The output frequency is 8MHz, our pre-scalar is 1 and the output will roll over when we have reached a value of hex FF = 256, so we will have an output frequency of 8Mhz/ (1x 256) = 31.25kHz.

Note: The maximum available output frequency for PWM comes from the maximum clock frequency. The max clock frequency is 64MHz, when a PLL (Phase Locked Loop) is used. So the maximum output frequency is 64MHk / 256 = 250kHz.

Here are some ‘scope waveforms of the outputs.

This is the 50% duty cycle PWM on pin 5 (OC0A). As expected we get an output of around 31.25kHz (this scope is not too accurate).

This is an ON/OFF output controlled by the ‘_delay_ms(500)’ line, which gives an output of around 1 second (very approximately as there are other things happening (such as serial write) which slow this down).

So I now have fast PWM working on the output for my ATTin85.

2 responses to “Fast PWM on ATTiny85

  1. Hello,

    I found your page very useful, I am working on a project that I need to make a serial communication via the Bluetooth to the Attiny85 am a Hardware guy so I need some help in writing the program. I just need a pwm out from 0-3v from pin 5. can you help with the program?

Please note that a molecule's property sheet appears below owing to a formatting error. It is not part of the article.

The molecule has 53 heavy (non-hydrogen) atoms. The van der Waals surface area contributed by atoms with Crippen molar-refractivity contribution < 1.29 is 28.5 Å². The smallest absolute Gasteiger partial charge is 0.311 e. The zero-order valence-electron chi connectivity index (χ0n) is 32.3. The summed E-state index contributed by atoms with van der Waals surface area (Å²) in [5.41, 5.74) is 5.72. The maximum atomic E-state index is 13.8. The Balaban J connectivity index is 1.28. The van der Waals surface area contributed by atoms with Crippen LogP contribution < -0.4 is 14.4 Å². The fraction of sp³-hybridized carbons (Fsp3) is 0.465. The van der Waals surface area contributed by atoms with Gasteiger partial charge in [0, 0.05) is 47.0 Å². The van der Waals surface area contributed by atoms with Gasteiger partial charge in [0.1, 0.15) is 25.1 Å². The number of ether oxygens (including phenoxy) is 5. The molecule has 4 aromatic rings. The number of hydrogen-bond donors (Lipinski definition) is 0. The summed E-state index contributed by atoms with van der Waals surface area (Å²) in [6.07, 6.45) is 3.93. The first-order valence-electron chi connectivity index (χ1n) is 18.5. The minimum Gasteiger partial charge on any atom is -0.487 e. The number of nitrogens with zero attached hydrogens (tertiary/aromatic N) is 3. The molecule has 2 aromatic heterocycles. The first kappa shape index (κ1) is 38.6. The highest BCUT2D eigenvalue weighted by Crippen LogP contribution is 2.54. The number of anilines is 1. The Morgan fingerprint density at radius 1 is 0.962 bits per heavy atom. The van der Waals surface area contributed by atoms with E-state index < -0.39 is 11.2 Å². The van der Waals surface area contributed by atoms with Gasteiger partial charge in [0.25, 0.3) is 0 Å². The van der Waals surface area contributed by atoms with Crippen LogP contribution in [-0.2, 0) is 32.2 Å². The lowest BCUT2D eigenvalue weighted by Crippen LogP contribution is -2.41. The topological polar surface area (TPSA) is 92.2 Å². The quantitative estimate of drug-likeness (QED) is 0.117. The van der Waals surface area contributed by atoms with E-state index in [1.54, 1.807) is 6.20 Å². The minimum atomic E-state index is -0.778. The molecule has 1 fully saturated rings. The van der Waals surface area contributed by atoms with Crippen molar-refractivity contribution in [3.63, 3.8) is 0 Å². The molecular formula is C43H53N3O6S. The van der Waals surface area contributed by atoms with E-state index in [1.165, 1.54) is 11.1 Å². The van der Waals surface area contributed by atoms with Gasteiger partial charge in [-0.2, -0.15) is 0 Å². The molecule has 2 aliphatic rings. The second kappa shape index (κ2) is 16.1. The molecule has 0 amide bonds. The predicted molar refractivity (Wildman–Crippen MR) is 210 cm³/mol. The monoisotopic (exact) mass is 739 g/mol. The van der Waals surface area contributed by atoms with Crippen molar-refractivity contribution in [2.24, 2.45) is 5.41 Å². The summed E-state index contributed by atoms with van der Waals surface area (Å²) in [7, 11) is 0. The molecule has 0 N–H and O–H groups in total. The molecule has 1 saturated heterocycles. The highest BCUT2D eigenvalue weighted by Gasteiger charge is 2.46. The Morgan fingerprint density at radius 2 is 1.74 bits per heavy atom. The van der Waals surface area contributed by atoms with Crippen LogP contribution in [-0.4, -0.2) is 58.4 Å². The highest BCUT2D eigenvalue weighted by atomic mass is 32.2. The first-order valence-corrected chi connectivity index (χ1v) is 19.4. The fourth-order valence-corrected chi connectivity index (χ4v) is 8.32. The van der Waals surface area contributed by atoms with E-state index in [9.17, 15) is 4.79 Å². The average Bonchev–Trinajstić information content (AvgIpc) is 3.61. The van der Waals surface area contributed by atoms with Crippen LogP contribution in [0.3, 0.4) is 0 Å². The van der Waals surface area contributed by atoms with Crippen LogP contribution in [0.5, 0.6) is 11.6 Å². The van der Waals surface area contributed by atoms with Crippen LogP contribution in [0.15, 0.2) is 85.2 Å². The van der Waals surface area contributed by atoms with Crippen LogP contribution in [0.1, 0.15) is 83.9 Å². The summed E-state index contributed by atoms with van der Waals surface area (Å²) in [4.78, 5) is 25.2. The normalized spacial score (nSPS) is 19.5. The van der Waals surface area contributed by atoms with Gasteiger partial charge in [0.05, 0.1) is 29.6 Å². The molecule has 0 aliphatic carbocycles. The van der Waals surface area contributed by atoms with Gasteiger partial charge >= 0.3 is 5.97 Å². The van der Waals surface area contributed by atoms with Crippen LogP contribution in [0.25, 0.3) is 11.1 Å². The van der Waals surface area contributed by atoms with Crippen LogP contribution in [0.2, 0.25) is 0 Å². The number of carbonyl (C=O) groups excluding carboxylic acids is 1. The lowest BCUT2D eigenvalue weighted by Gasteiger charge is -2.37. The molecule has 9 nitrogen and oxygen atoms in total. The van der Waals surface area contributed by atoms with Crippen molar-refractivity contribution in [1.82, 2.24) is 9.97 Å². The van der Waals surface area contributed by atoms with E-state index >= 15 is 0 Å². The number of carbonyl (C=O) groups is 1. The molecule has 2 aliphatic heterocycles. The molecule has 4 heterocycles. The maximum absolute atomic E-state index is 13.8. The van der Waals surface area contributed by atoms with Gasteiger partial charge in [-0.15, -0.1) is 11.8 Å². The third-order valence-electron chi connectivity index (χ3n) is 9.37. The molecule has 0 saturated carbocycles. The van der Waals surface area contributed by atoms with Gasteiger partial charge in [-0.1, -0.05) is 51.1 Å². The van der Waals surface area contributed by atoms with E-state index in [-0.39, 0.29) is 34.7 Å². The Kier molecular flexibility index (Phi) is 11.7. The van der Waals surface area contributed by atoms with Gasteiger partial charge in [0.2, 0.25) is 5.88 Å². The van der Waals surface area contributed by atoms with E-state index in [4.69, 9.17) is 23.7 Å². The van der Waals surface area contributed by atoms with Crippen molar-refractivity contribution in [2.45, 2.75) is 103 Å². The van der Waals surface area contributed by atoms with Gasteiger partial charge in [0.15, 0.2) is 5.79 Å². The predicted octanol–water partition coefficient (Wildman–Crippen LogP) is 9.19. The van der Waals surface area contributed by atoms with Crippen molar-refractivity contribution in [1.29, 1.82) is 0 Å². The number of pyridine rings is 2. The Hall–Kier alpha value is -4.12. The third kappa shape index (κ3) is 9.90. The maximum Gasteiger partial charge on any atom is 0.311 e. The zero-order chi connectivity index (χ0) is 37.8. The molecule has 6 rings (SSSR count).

2. Thanks for the code.. I found it confusing, using something other than a 1 in the shit, “GTCCR = 1<<PWM1B | 2<<COM1B0;" with your docs saying you are setting bit COM1B1 and clearing bit COM1B0. There is no need to 'zero' bits in a bit mask, as you're doing. So anything with a "0 << value" does nothing as the compiler is building this value, and it's zero to start with. All of the Atmel docs show it as "1 << COM1B1". The whole idea of using these defines is to show which bit's you're setting. By using "2 << COM1B0", instead of "1 << COM1B1" as COM1B0 is not being set it only obfuscates what you are doing to the reader. I write it as _BV(COM1B1) (BV is bit value) which is a standard macro that I've used used for many years with Atmel or Arduino code and resolves to "1 << COM1B1".

    I also had a difficult time with the site and getting the code. It would not let me copy and paste and I could only do fragments. It compiles but fails to generate PWM on any pin. Not blaming your code, but the difficulty in getting it to my machine is partially the problem. Part of the issue is that it's not wide enough to really read your comments as I have to scroll to the bottom and 'guess' where I want to slide the 'window' and scroll back up, since the scroll bar is at the bottom.

    Thanks, take care…